Jan. 19 (Bloomberg) -- Allot Communications Ltd., the Israeli maker of technology used to track wireless traffic, rallied for a third straight week after a U.S. court ruling on Internet usage opened up new markets for the company.
Shares of Hod Hasharon, Israel-based Allot climbed 7.6 percent last week to $16.44. The stock traded 37 times estimated earnings on Jan. 15, the highest in 15 months. The Bloomberg Israel-US Index of the largest Israeli companies traded in New York climbed 1.1 percent as ClickSoftware Technologies Ltd. surged 25 percent.
Allot, whose technology lets carriers sort network traffic better by knowing what’s being sent, stands to benefit after a U.S. court threw out a rule requiring broadband providers to treat all traffic equally. Carriers from Verizon Communications Inc. to AT&T Inc. are likely to use Allot’s technology to better monetize their networks, Jefferies Group LLC and Wedbush Securities Inc. said.
“This will create a pretty big opportunity in the U.S. for both Allot and its competitors,” Sanjit Singh, a New York-based analyst at Wedbush Securities, said in a Jan. 16 phone interview. “Service providers will be able to use deep packet inspection to manage different online content differently, something they were unable to do before.”
The U.S. Court of Appeals in Washington on Jan. 14 sent the rules governing what’s known as net neutrality back to the Federal Communications Commission, saying the agency overreached in barring broadband providers from slowing or blocking selected Web traffic.
Allot’s U.S. shares jumped 9.5 percent after the ruling was announced to $17.06, the highest level in more than a year. The shares declined 1.1 percent on Jan. 17 to $16.44. The shares traded in Tel Aviv gained 15 percent last week. They fell 8.5 percent at 2:56 p.m. today.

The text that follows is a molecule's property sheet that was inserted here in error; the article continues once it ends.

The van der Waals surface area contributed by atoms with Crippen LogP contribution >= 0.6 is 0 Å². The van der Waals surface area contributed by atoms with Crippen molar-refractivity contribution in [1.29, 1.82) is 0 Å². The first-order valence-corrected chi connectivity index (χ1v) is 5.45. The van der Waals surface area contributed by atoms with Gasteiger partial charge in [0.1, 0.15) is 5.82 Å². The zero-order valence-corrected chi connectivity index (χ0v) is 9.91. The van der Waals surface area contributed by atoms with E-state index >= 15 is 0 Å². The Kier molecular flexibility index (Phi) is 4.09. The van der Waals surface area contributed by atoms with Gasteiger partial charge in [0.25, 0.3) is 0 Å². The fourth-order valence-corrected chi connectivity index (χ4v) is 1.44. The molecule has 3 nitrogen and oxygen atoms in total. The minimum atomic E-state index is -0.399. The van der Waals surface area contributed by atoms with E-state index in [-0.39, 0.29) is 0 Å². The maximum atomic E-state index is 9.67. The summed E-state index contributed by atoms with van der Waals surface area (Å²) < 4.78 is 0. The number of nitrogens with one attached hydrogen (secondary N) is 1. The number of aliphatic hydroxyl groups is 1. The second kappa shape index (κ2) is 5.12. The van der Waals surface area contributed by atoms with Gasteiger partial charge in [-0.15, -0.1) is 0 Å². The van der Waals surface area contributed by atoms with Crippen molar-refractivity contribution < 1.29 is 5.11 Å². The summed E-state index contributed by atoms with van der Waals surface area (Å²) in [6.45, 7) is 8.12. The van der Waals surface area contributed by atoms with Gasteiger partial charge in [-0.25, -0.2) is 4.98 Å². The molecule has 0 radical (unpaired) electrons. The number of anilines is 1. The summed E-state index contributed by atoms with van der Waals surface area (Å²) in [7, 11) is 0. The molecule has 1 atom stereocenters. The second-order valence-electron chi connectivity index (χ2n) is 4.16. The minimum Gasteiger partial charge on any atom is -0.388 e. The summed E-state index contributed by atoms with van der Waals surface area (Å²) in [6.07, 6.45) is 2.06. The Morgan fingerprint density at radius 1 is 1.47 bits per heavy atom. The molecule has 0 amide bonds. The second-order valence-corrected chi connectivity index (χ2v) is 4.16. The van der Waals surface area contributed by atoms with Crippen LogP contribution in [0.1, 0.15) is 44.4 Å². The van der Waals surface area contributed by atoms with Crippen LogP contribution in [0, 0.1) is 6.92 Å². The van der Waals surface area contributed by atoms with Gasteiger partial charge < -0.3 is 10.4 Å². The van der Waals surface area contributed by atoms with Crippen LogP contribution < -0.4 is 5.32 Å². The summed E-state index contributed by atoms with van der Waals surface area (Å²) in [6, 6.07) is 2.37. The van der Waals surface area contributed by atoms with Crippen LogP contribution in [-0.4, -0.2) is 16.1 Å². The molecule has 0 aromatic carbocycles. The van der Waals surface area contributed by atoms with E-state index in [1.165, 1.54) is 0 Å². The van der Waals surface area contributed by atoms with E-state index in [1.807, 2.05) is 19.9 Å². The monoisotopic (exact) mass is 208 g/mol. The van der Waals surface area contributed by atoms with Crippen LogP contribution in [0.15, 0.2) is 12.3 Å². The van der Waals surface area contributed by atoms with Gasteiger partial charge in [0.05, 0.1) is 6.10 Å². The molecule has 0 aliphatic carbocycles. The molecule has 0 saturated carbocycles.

Jefferies raised its price estimate for Allot’s U.S. shares to $20 from $17 following the court decision and reiterated its buy rating on the stock, according to a Jan. 16 report.
Amy Farrell, a spokeswoman for Allot, declined an e-mailed request for comment on Jan. 17.
“For years we’ve been going after this market, net neutrality has slowed us down,” Rami Hadar, Allot’s chief executive officer, said on a Oct. 29 earnings call with investors. “The EU issued their draft on net neutrality, which I believe is very favorable to our propositions, including the enablement of application-based charging and revenue share. I hope that the U.S. takes a similar approach.”
It’s too soon to tell whether Allot will be able to capitalize on new demand from U.S. carriers because the legal battles between broadband providers and the FCC probably aren’t over, said Matthew Robison, an analyst at Wunderlich Securities Inc. in San Francisco.
“This is a step along the way, and it’s a positive step, but it’s not very definitive,” Robison said in a Jan. 16 telephone interview.
The FCC will fight to preserve open Internet rules after the U.S. Court of Appeals sided with Verizon, FCC Chairman Thomas Wheeler said in a Jan. 16 speech in Washington.
Allot’s revenue will rise 24 percent to $120 million in 2014 from 2013, according to Robison, who raised his price target to $18 from $16 on Jan. 3. That compares with a sales growth of 20 percent to $115.5 million for 2014, according to the mean of 10 analyst estimates compiled by Bloomberg.
Allot will reap the benefits of efforts to diversify its products beyond the traffic management applications that depend on a favorable net neutrality ruling, Robison said.
“What Allot’s doing for their customers has gotten a lot broader over the last year, so their visibility for growth is much improved from where it was a year ago, and that’s not dependent upon U.S. operators.”
The Bloomberg Israel-US gauge rose 1.1 percent to 113.96 last week. That compares with a 1.9 percent gain for Israel’s benchmark TA-25 Index.
ClickSoftware, the Israeli developer whose largest investor is George Soros’s fund, surged last week to $9.10, the most since July 2009, after reporting preliminary fourth-quarter revenue that beat analyst estimates.
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